While hospitals are currently using a technology invented in 1916 to administer oxygen to patients, the Quebec company OxyNov wants to conquer the world with its smart device FreeO2. It is already approved in Canada and Europe, and an application with the Food and Drug Administration (FDA) in the United States has just been filed.
Oxygen, widely used in hospitals, is vital for many patients. While the level of oxygen in the blood fluctuates a lot in the patient depending on their medical situation and level of activity, it must always be maintained at an optimal level to protect vital organs. This is called the oxygen saturation level in the blood. However, the technique currently used is far from continuous monitoring.
“In internal protocols in hospitals, medical professionals are asked to measure the level of oxygen saturation in the blood every two hours, but in reality, with the shortage of staff and the overload of work, we can often see eight hours elapse between two measurements,” notes Jasmin Lavoie, respiratory therapist and vice-president, business development, at OxyNov.
In addition, everything is done by hand and we have no data about what happens between two measures.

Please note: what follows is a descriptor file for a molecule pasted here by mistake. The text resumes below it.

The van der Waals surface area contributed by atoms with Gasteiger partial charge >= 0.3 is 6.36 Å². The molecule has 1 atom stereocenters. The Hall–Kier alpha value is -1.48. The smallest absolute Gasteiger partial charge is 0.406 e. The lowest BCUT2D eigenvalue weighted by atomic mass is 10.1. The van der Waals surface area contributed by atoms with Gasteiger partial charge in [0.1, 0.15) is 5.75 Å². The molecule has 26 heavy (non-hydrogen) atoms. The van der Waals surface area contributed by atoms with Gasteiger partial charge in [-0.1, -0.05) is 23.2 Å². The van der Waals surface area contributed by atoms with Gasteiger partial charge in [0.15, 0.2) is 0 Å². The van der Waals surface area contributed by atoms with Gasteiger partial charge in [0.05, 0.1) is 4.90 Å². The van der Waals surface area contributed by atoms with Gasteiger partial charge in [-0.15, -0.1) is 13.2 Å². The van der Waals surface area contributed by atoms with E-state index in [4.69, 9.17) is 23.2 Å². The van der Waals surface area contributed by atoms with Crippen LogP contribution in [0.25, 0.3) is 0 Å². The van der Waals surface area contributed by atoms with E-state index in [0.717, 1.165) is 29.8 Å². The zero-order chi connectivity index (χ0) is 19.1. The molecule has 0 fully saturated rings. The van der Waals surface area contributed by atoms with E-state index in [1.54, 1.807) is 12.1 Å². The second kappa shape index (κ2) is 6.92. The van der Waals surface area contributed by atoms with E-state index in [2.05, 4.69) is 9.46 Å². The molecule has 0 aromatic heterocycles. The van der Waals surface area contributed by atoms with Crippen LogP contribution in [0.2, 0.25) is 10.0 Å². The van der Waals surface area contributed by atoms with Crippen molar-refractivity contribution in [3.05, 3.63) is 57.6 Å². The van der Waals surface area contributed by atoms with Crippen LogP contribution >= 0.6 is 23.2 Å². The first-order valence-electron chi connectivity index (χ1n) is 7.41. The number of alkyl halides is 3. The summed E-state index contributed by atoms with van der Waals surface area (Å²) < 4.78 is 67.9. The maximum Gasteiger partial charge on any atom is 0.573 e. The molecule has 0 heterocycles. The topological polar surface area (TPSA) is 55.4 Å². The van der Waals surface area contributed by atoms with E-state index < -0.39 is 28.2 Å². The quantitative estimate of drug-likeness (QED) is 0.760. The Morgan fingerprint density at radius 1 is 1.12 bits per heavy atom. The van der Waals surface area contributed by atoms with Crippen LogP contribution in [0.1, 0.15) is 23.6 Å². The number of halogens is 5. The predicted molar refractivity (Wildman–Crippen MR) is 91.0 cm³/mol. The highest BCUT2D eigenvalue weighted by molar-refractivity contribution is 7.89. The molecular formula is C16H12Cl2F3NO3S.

With FreeO2, the level of oxygen saturation in the blood is continuously measured using a sensor on the finger, and the quantity given to the patient is adjusted accordingly using an algorithm. Everything is done without manual intervention, thus freeing up staff, while the shortage is glaring. The device, equipped with an alarm in the event of a problem, also records all the patient’s data.
It’s as if we went directly from the phone to the iPhone 14: it’s a breakthrough technology.
Patrice Allibert, president of OxyNov
An impact measured in reality
While one of the priorities of the Government of Quebec is to reduce the length of stays in hospitals, FreeO2 has proven itself. Over the past two years, the Institut universitaire de cardiologie et de pneumologie de Québec (IUCPQ), affiliated with Laval University, has created a technology showcase with 30 FreeO devices2. No less than 1,000 patients in the emergency room, in the COVID-19 unit and in pulmonology have been treated with the device. As a result, their length of stay was reduced by 30%, resulting in savings of over $2 million.
The device ensures that the patient always receives the optimal amount of oxygen, which gives a more stable treatment, so their recovery can be faster.
Jasmin Lavoie, respiratory therapist and vice-president, business development, OxyNov
The device was approved by Health Canada in 2019, but it wasn’t until 2021 that marketing efforts began. OxyNov expects to get a response from the FDA in the coming months. The technology was created by the two doctors and researchers, Erwan L’Her and François Lellouche, who founded OxyNov in 2009.